Ah, this is an easy one. Secrets certainly don't strengthen a family and may not tear it apart, but they eat at the person who is the subject of them and may just destroy THAT person. Open, honest dialogue can hurt short-term, but it can also prevent a lifetime of heartache.

Well, thank you for coming. Here's your coat.
Hop along to another stop on this blog tour by visiting the main list at http://stirrup-queens.blogspot.com/. You can also sign up for the next book on this online book club: Water for Elephants by Sara Gruen (with author participation!)

Sunday, April 13, 2008

The World Is My Oyster, And My Oyster Is On The Ceiling

With this cycle a bust, we will only be actively trying for the next two months. If that doesn't work we will take July-September off, because I will be busy with the Big Project all fall and it just won't work out then. Since my chances of getting pregnant in two cycles are probably equivalent to the chances that the Shrub presidency will be looked upon favorably by future generations, I've realized that I better get busy with Borneo.

We bought this map a while ago, before we discovered that we might actually be able to travel THIS YEAR. We've been talking about an extended trip for years. The idea was that we'd buy the map, highlight places on it that sounded interesting, and start planning for the trip that we'd take. . .eventually. Needless to say, the map has been stuck in a closet ever since, but today I installed it in a much-revered place where it will allow me to multitask: above our bed. I even bought glittery stickers for the places that intrigue us. Hmmm. . .things above the bed seems more festive than things below the map.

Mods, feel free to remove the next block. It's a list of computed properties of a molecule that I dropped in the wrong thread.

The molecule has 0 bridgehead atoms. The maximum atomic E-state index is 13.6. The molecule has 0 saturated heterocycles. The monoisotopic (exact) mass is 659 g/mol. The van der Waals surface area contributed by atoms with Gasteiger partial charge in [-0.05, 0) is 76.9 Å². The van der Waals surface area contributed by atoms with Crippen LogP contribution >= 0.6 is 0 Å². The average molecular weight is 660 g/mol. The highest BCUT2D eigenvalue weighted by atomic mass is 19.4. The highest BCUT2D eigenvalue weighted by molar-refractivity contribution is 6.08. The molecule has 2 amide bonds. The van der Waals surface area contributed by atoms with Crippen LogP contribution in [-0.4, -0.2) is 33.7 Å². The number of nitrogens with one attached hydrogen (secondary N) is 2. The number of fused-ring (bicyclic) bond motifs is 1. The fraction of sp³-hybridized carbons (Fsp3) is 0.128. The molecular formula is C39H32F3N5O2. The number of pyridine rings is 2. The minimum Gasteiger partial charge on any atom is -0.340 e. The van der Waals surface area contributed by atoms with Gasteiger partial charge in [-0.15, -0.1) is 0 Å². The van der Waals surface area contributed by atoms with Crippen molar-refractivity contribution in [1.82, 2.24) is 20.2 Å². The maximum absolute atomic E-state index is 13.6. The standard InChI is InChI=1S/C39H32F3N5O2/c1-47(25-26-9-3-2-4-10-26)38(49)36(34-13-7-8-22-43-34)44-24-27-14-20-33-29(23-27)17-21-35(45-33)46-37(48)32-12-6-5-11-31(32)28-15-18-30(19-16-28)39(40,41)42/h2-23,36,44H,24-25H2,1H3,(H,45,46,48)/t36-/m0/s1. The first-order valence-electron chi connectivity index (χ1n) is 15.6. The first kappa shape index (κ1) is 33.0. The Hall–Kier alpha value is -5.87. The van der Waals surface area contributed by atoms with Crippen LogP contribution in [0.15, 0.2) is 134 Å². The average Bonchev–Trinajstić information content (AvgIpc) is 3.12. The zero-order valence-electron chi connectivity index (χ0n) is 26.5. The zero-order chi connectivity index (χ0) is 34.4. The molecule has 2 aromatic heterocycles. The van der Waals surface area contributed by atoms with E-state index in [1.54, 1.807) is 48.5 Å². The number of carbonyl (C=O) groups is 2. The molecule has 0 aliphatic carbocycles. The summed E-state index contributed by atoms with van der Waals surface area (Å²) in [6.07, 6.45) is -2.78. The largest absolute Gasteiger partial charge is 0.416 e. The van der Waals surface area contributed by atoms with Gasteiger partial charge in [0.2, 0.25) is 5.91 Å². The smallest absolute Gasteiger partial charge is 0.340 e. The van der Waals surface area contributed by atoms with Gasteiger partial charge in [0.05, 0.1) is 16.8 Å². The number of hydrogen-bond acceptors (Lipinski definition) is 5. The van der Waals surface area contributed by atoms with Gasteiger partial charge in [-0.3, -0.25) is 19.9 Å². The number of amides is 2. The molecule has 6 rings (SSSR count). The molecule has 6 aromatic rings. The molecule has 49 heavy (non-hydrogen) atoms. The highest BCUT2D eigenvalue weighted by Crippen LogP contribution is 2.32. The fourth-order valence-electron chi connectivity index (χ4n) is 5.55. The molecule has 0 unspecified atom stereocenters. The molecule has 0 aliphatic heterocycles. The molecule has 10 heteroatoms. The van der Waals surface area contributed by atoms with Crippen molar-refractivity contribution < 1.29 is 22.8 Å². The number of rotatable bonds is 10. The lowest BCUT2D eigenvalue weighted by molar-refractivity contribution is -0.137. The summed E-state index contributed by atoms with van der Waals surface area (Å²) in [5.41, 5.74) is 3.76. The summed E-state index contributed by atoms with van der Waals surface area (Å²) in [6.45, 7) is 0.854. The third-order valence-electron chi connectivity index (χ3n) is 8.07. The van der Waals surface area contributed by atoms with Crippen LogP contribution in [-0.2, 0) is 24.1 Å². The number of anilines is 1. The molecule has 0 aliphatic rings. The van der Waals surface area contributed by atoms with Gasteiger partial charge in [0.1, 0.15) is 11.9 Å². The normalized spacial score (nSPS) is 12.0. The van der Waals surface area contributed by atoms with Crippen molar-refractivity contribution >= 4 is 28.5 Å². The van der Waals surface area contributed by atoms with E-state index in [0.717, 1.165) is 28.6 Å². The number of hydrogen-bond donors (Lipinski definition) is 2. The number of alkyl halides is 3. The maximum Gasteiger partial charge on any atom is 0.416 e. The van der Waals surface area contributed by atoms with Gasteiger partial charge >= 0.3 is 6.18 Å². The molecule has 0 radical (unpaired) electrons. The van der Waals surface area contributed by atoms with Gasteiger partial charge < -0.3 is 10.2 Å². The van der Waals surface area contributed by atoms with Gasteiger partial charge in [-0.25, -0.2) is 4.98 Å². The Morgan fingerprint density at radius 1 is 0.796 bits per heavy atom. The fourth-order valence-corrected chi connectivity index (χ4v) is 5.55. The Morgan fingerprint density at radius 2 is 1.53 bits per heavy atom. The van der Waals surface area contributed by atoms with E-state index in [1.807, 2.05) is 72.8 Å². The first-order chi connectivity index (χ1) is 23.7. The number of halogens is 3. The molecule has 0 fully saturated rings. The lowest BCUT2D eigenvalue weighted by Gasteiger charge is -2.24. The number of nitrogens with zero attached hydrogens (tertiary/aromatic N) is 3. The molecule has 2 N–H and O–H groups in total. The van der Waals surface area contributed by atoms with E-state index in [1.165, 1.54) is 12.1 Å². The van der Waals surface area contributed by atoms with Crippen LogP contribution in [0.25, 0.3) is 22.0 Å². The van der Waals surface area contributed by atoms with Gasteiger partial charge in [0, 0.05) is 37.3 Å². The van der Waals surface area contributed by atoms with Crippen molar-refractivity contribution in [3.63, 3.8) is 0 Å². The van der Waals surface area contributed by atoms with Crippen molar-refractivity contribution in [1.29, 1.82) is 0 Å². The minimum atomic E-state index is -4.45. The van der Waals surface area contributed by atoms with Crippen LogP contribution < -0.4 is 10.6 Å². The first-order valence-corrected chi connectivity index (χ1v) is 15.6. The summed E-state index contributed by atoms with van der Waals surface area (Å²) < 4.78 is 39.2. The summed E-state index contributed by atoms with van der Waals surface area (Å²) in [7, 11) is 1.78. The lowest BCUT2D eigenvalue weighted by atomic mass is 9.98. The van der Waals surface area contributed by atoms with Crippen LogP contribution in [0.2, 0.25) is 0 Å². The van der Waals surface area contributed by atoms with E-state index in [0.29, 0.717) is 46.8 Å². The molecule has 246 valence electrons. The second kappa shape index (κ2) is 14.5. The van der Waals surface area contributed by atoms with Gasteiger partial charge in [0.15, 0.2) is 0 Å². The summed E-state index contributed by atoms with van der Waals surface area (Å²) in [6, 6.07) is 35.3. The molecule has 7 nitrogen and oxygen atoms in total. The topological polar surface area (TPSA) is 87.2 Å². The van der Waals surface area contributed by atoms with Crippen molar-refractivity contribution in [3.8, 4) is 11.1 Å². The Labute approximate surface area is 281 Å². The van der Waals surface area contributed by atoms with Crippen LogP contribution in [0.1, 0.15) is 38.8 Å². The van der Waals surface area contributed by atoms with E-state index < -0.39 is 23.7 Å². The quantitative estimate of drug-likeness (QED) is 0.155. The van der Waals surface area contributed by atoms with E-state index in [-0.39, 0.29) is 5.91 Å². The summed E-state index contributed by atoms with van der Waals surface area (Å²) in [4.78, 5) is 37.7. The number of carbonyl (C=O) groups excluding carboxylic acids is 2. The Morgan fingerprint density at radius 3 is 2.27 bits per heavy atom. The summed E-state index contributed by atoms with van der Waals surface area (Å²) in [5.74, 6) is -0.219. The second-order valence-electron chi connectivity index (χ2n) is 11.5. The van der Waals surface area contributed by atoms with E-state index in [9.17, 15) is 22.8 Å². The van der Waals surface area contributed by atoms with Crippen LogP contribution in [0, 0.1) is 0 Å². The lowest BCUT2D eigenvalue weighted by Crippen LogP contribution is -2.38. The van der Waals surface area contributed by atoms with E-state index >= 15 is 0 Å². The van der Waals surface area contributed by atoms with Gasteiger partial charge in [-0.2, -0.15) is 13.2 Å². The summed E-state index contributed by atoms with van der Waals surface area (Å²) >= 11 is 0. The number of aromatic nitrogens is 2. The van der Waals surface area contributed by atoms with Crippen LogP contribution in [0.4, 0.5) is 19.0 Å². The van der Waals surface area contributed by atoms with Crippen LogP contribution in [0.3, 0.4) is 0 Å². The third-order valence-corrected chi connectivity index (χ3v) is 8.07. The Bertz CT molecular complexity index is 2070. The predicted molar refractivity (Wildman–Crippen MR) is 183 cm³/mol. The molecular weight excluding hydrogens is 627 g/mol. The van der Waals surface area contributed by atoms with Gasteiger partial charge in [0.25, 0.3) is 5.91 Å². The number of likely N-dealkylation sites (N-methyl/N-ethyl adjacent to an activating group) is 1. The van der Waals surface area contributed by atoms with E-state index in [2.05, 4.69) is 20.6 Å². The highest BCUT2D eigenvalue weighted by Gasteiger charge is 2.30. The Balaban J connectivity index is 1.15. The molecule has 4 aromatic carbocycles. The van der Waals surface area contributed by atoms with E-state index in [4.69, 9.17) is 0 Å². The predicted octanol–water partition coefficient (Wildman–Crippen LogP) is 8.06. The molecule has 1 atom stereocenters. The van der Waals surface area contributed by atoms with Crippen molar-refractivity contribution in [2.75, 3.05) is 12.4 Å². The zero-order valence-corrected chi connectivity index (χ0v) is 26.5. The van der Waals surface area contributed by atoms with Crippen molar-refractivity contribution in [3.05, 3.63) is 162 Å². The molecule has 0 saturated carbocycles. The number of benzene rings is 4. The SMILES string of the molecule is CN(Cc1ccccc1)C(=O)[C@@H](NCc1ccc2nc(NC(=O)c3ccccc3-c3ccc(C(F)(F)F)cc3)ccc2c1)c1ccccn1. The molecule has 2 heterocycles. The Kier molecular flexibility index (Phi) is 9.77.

Saturday, April 12, 2008

Help a Sister Out

Some fabulous women in the blogosphere have formed a group called U.T.E.R.U.S. to help raise money for other fab women in the blogosphere who are having a tough time funding their ART. The first fundraiser will benefit Cali over at Creating Motherhood, who has frozen embies but no money for transfer, because she's devoting all her time and $$ to caring for her elderly grandmama, who has Alzheimer's. The first fundraiser is an eBay auction. There are some great items up for auction on both the UK and US eBay sites. (Hint: There is a Tiffany necklace currently bidding for a REALLY, REALLY LOW PRICE!!!) Please note that even though one is a UK auction, the items are actually located in the U.S., so even if you don't usually frequent the British eBay site, please do this time. You can also donate directly to Cali on her blog (Creating Motherhood). If you want to check out the auctions, here they are:

US Ebay auction

UK Ebay auction